I’d Rather Be a Toys “R” Us Kid

The Toys “R” Us truck we acquired during my husband’s tenure in the warehouse. Image: Sarah Pinault

Chances are, if you are reading this blog, then you were a kid when Toys “R” Us was in it’s heyday. In fact, I can pretty much guarantee that as soon as you saw those words, you began singing the jingle in your head, where it will be lodged for the rest of the day. You’re welcome. You probably reminisced with your friends and family when the store filed for bankruptcy. You might have gone in a few dozen times to check out the closing down sale. If you were anything like me, you managed to pick up a $200 race car kit, a steal at $50, not realizing that it wasn’t the full kit but just accessories for the kit, and then it dawned that you couldn’t return it. Certainly, every time you pass by that now empty store, or brand new furniture store in my case, your inner child sheds a tear. When our Target book of toys arrived in the mail this year, I paused for a brief moment before diving in, lamenting that the Toys “R” Us big book would no longer be part of our Christmas traditions.

My husband worked at Toys “R” Us for a brief time after we were married. He has fond memories, and some strange stories. I remember going there with my grandparents when I was growing up in England. Getting the train to the city, and then entering that hallowed place. It was enormous, it had everything I ever wanted, it had all the things I couldn’t even dream up. It was a magical place.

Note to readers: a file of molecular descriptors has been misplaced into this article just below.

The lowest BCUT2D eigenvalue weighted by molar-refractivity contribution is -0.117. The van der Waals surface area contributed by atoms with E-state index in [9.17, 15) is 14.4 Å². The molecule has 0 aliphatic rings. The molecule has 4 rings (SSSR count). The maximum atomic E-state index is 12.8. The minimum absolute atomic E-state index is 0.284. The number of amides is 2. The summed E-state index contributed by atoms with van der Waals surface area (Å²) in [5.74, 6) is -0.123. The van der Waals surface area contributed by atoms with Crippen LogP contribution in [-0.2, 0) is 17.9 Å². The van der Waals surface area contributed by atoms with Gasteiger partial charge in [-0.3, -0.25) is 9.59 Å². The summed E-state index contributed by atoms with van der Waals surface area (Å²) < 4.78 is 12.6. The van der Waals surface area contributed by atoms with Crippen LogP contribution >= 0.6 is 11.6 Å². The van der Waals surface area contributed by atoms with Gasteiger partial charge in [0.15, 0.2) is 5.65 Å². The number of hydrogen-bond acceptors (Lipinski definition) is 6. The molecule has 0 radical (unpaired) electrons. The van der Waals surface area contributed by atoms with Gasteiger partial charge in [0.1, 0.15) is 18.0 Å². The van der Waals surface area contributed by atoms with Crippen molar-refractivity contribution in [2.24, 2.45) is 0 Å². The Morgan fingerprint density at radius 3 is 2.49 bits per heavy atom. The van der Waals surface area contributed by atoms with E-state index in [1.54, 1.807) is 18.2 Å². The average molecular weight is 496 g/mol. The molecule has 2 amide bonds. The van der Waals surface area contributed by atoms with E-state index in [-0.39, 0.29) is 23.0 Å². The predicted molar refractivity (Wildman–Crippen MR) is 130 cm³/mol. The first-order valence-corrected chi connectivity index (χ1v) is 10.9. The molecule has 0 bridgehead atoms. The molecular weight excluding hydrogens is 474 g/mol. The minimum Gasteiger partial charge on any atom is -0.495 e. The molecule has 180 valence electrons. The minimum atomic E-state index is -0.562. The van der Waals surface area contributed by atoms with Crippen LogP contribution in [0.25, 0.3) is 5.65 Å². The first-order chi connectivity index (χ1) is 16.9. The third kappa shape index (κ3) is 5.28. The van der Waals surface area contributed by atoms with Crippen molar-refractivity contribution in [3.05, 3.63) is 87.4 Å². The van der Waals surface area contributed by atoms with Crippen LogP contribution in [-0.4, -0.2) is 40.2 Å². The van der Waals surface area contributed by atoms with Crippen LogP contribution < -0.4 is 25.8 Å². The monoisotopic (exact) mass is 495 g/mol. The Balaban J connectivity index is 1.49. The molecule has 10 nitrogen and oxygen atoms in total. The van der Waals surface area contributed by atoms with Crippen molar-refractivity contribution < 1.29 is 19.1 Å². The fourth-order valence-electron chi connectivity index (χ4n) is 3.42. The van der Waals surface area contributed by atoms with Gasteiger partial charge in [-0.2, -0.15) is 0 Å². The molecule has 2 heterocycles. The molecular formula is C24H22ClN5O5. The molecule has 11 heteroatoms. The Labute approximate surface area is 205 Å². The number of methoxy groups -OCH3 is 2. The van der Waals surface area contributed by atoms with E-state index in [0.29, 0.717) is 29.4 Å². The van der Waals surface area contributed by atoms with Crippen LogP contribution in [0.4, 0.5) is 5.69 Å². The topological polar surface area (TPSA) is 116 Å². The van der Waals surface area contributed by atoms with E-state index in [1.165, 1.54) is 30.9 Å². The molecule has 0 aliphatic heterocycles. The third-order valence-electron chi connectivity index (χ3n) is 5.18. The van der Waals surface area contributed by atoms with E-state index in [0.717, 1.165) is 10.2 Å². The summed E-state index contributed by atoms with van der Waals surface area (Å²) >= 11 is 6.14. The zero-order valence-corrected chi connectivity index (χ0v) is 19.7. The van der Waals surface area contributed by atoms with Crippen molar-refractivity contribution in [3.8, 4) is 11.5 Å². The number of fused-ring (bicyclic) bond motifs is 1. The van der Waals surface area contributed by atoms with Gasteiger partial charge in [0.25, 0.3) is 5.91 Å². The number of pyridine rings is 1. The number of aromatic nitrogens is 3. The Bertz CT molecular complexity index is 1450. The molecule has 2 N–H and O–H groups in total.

If you are thinking the same things that I am, know that we aren’t romanticizing this at all. In the 1980s one in every five toys was sold by Toys “R” Us. The company was the epitome of a “category killer,” having cornered the market on good toys at reasonable prices. They also cornered the market on the hearts of billions of kids.

I confess, when they announced bankruptcy, I was sad but paid scant attention to the details. “Stores are still open in Canada.” “The company was forced out by Amazon.” “Amazon had purchased all their stock.” “Target was taking over.” “Santa was hiring displaced workers.” The rumors were flying fast and furious. This week the Wall Street Journal put out a piece about the downfall of Toys “R” Us, the company and personal perspective, and it is fascinating.

Also this week, I got hold of a book of toys from Amazon. Yes that’s right, Amazon is sending out a paper catalog of products. No prices listed. Nothing you couldn’t find in any decent toy store, or big box store. None of the weird things you can only go to Amazon for. But it looks like someone’s trying to become a new holiday tradition.

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